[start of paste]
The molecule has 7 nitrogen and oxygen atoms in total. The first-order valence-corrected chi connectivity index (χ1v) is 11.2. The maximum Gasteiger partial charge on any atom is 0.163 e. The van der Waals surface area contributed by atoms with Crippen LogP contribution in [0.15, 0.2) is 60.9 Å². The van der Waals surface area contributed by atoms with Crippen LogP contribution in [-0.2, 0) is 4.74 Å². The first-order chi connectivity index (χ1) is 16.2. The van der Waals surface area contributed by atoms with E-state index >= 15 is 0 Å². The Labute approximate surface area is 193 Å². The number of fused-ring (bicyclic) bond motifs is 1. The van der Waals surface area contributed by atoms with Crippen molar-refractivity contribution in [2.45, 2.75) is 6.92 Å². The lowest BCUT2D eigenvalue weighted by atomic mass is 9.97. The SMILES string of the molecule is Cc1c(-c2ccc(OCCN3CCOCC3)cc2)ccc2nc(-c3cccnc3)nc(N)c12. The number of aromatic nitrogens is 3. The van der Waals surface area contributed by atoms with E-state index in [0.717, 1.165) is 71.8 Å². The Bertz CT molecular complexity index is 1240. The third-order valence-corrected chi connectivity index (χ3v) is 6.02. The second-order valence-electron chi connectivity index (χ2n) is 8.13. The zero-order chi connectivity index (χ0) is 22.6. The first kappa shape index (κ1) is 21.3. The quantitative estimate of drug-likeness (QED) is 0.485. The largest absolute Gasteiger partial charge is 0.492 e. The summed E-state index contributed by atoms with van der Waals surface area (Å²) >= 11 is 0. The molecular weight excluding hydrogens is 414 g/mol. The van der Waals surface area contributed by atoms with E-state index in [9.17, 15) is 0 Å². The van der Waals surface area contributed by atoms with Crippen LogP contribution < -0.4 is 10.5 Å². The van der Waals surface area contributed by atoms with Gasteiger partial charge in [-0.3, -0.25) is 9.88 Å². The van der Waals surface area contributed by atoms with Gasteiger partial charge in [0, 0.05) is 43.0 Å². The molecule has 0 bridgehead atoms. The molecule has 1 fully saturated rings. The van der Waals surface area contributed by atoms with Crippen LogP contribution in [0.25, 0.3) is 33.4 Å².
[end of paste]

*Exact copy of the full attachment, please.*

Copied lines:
The molecule has 7 nitrogen and oxygen atoms in total. The first-order valence-corrected chi connectivity index (χ1v) is 11.2. The maximum Gasteiger partial charge on any atom is 0.163 e. The van der Waals surface area contributed by atoms with Crippen LogP contribution in [0.15, 0.2) is 60.9 Å². The van der Waals surface area contributed by atoms with Crippen LogP contribution in [-0.2, 0) is 4.74 Å². The first-order chi connectivity index (χ1) is 16.2. The van der Waals surface area contributed by atoms with E-state index >= 15 is 0 Å². The Labute approximate surface area is 193 Å². The number of fused-ring (bicyclic) bond motifs is 1. The van der Waals surface area contributed by atoms with Crippen molar-refractivity contribution in [2.45, 2.75) is 6.92 Å². The lowest BCUT2D eigenvalue weighted by atomic mass is 9.97. The SMILES string of the molecule is Cc1c(-c2ccc(OCCN3CCOCC3)cc2)ccc2nc(-c3cccnc3)nc(N)c12. The number of aromatic nitrogens is 3. The van der Waals surface area contributed by atoms with E-state index in [0.717, 1.165) is 71.8 Å². The Bertz CT molecular complexity index is 1240. The third-order valence-corrected chi connectivity index (χ3v) is 6.02. The second-order valence-electron chi connectivity index (χ2n) is 8.13. The zero-order chi connectivity index (χ0) is 22.6. The first kappa shape index (κ1) is 21.3. The quantitative estimate of drug-likeness (QED) is 0.485. The largest absolute Gasteiger partial charge is 0.492 e. The summed E-state index contributed by atoms with van der Waals surface area (Å²) >= 11 is 0. The molecular weight excluding hydrogens is 414 g/mol. The van der Waals surface area contributed by atoms with E-state index in [9.17, 15) is 0 Å². The van der Waals surface area contributed by atoms with Crippen LogP contribution < -0.4 is 10.5 Å². The van der Waals surface area contributed by atoms with Gasteiger partial charge in [-0.3, -0.25) is 9.88 Å². The van der Waals surface area contributed by atoms with Gasteiger partial charge in [0, 0.05) is 43.0 Å². The molecule has 0 bridgehead atoms. The molecule has 1 fully saturated rings. The van der Waals surface area contributed by atoms with Crippen LogP contribution in [0.25, 0.3) is 33.4 Å².